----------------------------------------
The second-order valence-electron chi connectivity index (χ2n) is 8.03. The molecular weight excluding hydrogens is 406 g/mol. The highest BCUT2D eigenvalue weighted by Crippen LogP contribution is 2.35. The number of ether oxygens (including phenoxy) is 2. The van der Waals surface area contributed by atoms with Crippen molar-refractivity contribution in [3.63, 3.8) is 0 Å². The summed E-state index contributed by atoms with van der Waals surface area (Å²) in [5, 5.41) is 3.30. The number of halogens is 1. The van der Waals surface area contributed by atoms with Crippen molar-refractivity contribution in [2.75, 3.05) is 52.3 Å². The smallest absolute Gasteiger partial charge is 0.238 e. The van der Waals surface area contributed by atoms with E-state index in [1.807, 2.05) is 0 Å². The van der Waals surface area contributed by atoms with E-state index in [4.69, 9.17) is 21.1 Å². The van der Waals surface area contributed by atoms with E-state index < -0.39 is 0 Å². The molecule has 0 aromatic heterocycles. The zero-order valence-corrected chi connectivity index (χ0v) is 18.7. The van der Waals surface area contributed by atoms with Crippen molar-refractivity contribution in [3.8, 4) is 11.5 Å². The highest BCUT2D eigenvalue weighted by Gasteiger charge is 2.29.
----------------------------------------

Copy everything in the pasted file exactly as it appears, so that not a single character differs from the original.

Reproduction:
The second-order valence-electron chi connectivity index (χ2n) is 8.03. The molecular weight excluding hydrogens is 406 g/mol. The highest BCUT2D eigenvalue weighted by Crippen LogP contribution is 2.35. The number of ether oxygens (including phenoxy) is 2. The van der Waals surface area contributed by atoms with Crippen molar-refractivity contribution in [3.63, 3.8) is 0 Å². The summed E-state index contributed by atoms with van der Waals surface area (Å²) in [5, 5.41) is 3.30. The number of halogens is 1. The van der Waals surface area contributed by atoms with Crippen molar-refractivity contribution in [2.75, 3.05) is 52.3 Å². The smallest absolute Gasteiger partial charge is 0.238 e. The van der Waals surface area contributed by atoms with E-state index in [1.807, 2.05) is 0 Å². The van der Waals surface area contributed by atoms with E-state index in [4.69, 9.17) is 21.1 Å². The van der Waals surface area contributed by atoms with E-state index < -0.39 is 0 Å². The molecule has 0 aromatic heterocycles. The zero-order valence-corrected chi connectivity index (χ0v) is 18.7. The van der Waals surface area contributed by atoms with Crippen molar-refractivity contribution in [3.8, 4) is 11.5 Å². The highest BCUT2D eigenvalue weighted by Gasteiger charge is 2.29.